• Check the temperature always check the temperature of laboratory equipment and chemicals before touching them. You never know whether a beaker, flask, or test tube, for example, has recently been subjected to heat.
  • Proper ventilation a chemistry laboratory should be properly ventilated. This might be as simple as opening all the windows when working with chemicals. HVAC systems can also be designed to properly circulate interior air into exterior air and vice versa.
  • Proper fire precautions fire extinguishers, automatic sprinklers, emergency exits, and fire alarms should be installed in any chemical laboratory.
  • Avoid using matchsticks do not use a short matchstick when trying to light a Bunsen burner or a flammable chemical such as phosphorus. This can help to prevent burns caused by a flash flame.
  • Proper storage be careful when storing chemicals and always consider the substance’s specific properties. Store chemicals in the right environmental conditions, for example, at the correct temperature and pressure. Some chemicals need to be kept in a well-ventilated storage facility, while others should be stored in a separate building entirely, especially if there’s a large quantity. Some types of chemicals need to be stored in metal containers, while others should be stored in plastic containers.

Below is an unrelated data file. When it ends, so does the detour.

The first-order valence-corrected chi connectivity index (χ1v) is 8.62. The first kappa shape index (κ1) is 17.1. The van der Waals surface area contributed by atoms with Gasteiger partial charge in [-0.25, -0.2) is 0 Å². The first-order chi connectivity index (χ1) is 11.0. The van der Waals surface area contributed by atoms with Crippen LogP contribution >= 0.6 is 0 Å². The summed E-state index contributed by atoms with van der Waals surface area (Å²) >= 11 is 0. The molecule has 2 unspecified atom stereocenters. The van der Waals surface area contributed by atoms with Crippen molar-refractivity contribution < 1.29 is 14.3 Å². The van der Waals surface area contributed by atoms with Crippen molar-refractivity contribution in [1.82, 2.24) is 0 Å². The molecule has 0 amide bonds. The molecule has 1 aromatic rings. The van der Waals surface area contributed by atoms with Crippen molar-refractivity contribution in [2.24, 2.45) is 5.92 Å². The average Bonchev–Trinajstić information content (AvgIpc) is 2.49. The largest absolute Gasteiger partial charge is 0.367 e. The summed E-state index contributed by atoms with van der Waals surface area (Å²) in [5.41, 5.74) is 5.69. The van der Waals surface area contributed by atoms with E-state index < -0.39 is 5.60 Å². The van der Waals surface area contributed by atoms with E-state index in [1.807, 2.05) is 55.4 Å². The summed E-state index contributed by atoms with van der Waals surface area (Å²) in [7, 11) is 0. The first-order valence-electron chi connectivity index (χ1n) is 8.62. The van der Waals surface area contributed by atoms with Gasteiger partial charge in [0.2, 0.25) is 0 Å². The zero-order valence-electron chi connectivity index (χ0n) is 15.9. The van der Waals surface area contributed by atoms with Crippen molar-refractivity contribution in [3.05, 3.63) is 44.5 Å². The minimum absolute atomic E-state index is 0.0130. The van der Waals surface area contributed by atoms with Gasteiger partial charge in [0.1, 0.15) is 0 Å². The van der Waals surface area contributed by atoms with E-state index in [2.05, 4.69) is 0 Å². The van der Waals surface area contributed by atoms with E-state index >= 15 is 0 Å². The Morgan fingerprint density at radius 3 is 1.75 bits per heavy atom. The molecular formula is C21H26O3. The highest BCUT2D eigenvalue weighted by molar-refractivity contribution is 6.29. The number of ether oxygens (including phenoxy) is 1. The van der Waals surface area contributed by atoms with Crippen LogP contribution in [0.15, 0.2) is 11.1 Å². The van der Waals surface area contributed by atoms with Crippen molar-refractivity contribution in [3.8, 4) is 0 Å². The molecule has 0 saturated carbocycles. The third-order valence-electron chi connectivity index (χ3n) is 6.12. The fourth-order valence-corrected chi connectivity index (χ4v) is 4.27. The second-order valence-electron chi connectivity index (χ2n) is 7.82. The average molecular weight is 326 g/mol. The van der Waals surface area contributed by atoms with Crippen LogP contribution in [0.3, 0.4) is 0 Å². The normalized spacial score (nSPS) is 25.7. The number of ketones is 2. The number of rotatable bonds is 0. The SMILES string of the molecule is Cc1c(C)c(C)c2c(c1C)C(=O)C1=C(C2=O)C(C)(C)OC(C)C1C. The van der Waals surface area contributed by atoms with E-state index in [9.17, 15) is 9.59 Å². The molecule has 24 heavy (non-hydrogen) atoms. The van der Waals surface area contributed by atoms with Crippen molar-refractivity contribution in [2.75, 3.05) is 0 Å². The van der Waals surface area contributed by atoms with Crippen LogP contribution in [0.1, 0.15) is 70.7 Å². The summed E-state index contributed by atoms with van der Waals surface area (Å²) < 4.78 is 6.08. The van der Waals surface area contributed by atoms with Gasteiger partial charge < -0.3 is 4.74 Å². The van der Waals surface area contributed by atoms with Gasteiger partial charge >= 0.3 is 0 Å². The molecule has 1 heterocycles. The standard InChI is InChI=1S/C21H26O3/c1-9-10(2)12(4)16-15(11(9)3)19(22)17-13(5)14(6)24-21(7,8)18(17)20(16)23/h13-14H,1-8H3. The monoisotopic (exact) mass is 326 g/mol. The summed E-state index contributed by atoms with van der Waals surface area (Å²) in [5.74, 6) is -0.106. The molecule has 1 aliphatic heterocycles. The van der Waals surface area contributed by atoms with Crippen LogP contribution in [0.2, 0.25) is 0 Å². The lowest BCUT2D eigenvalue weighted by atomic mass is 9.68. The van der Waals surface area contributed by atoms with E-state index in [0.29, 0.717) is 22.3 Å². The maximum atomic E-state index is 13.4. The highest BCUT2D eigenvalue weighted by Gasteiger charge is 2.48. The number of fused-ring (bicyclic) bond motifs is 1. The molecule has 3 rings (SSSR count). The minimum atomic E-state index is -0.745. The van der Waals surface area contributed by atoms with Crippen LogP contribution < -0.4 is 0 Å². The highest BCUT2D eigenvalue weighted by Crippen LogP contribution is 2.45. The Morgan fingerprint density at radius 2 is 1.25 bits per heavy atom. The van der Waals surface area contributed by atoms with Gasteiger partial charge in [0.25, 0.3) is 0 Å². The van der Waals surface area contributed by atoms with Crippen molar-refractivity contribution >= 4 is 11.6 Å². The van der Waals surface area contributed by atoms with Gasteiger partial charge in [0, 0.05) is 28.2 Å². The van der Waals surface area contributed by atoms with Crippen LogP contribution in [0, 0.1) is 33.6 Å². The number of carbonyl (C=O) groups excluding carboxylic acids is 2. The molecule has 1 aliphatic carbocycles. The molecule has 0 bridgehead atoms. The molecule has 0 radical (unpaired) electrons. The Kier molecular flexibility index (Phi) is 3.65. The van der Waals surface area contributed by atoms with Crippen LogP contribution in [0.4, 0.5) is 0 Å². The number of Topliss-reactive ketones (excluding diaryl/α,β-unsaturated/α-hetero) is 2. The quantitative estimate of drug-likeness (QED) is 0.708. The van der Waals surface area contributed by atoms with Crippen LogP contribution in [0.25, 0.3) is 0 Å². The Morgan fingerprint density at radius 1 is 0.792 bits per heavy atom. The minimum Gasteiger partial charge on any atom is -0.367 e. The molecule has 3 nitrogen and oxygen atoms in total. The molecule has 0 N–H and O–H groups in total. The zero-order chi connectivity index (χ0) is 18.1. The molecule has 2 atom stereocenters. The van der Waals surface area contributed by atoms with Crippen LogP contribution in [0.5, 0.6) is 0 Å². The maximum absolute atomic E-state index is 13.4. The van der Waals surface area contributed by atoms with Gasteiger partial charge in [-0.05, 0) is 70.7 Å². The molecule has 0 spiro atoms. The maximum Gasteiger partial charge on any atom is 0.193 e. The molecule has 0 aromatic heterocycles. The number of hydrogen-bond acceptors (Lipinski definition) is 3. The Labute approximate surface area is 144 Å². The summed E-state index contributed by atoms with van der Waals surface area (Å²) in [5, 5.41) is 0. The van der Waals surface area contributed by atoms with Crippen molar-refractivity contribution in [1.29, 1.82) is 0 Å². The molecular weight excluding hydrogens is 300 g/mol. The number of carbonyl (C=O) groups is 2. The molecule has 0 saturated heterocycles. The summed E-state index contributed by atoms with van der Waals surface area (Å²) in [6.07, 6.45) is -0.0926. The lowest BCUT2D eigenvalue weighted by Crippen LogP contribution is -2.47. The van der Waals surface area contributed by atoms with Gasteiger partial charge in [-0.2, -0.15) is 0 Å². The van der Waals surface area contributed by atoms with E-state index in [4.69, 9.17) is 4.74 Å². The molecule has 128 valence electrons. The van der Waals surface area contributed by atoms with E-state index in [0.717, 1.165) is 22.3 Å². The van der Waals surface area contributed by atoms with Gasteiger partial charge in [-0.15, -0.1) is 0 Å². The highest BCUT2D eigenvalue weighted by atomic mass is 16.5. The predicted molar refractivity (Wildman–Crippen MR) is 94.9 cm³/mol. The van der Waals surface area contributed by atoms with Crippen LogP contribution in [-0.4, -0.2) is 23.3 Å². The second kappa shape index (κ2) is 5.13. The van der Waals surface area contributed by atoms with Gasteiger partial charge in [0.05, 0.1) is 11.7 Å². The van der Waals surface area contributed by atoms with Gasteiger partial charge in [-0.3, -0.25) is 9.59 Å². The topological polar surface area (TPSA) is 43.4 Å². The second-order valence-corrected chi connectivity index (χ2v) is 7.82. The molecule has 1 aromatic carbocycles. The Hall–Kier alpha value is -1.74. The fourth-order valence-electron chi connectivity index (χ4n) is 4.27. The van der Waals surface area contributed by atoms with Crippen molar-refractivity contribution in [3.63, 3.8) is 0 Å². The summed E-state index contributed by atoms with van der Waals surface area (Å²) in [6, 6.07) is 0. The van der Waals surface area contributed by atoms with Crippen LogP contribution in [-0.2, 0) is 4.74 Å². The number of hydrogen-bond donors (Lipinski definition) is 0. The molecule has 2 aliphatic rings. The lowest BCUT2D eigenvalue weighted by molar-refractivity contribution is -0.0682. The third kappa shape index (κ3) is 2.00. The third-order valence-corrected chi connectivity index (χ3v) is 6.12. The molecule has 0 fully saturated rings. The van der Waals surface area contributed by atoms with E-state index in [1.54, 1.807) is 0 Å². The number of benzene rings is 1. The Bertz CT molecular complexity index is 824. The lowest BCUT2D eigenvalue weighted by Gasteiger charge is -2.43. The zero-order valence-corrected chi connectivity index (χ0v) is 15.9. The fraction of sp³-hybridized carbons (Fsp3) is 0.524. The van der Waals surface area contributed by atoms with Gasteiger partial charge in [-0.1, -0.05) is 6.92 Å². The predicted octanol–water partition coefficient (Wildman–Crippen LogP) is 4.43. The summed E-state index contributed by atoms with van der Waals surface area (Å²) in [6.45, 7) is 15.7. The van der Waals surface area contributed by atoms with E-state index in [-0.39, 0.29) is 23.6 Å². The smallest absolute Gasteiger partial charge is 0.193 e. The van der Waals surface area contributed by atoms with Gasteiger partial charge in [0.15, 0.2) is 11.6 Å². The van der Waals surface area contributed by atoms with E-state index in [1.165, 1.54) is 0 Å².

• Emergency wash/shower area a chemistry laboratory should have an emergency wash/shower area so that staff can clean themselves in cases of accidental chemical spills or body contamination. Image warning workers to wash their body following exposure to chemicals
  • First aid kits a chemistry laboratory must have a cabinet for first aid kits, including poison antidotes.
  • Safety protocols chemistry laboratories must follow safety protocols that are appropriate for the chemicals being used, analysed and processed. Aside from standard and mandatory safety regulations, laboratories should also have their own internal protocols that are specific to certain chemicals and situations.